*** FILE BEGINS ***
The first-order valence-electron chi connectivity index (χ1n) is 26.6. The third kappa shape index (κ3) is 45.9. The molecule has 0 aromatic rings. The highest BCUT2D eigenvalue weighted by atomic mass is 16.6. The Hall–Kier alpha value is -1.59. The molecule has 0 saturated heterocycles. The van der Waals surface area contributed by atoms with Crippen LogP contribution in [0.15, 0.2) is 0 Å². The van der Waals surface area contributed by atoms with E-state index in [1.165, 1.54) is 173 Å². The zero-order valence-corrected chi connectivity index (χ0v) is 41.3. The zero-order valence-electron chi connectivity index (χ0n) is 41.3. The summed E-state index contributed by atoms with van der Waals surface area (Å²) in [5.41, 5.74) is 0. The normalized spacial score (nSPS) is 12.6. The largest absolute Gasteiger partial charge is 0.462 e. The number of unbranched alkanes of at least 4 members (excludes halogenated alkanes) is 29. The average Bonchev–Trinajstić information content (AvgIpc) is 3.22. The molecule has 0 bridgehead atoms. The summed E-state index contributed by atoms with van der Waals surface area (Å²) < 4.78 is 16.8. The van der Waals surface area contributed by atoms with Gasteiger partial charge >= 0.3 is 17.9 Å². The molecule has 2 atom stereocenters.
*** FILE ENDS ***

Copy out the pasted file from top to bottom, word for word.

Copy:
The first-order valence-electron chi connectivity index (χ1n) is 26.6. The third kappa shape index (κ3) is 45.9. The molecule has 0 aromatic rings. The highest BCUT2D eigenvalue weighted by atomic mass is 16.6. The Hall–Kier alpha value is -1.59. The molecule has 0 saturated heterocycles. The van der Waals surface area contributed by atoms with Crippen LogP contribution in [0.15, 0.2) is 0 Å². The van der Waals surface area contributed by atoms with E-state index in [1.165, 1.54) is 173 Å². The zero-order valence-corrected chi connectivity index (χ0v) is 41.3. The zero-order valence-electron chi connectivity index (χ0n) is 41.3. The summed E-state index contributed by atoms with van der Waals surface area (Å²) in [5.41, 5.74) is 0. The normalized spacial score (nSPS) is 12.6. The largest absolute Gasteiger partial charge is 0.462 e. The number of unbranched alkanes of at least 4 members (excludes halogenated alkanes) is 29. The average Bonchev–Trinajstić information content (AvgIpc) is 3.22. The molecule has 0 bridgehead atoms. The summed E-state index contributed by atoms with van der Waals surface area (Å²) < 4.78 is 16.8. The van der Waals surface area contributed by atoms with Gasteiger partial charge >= 0.3 is 17.9 Å². The molecule has 2 atom stereocenters.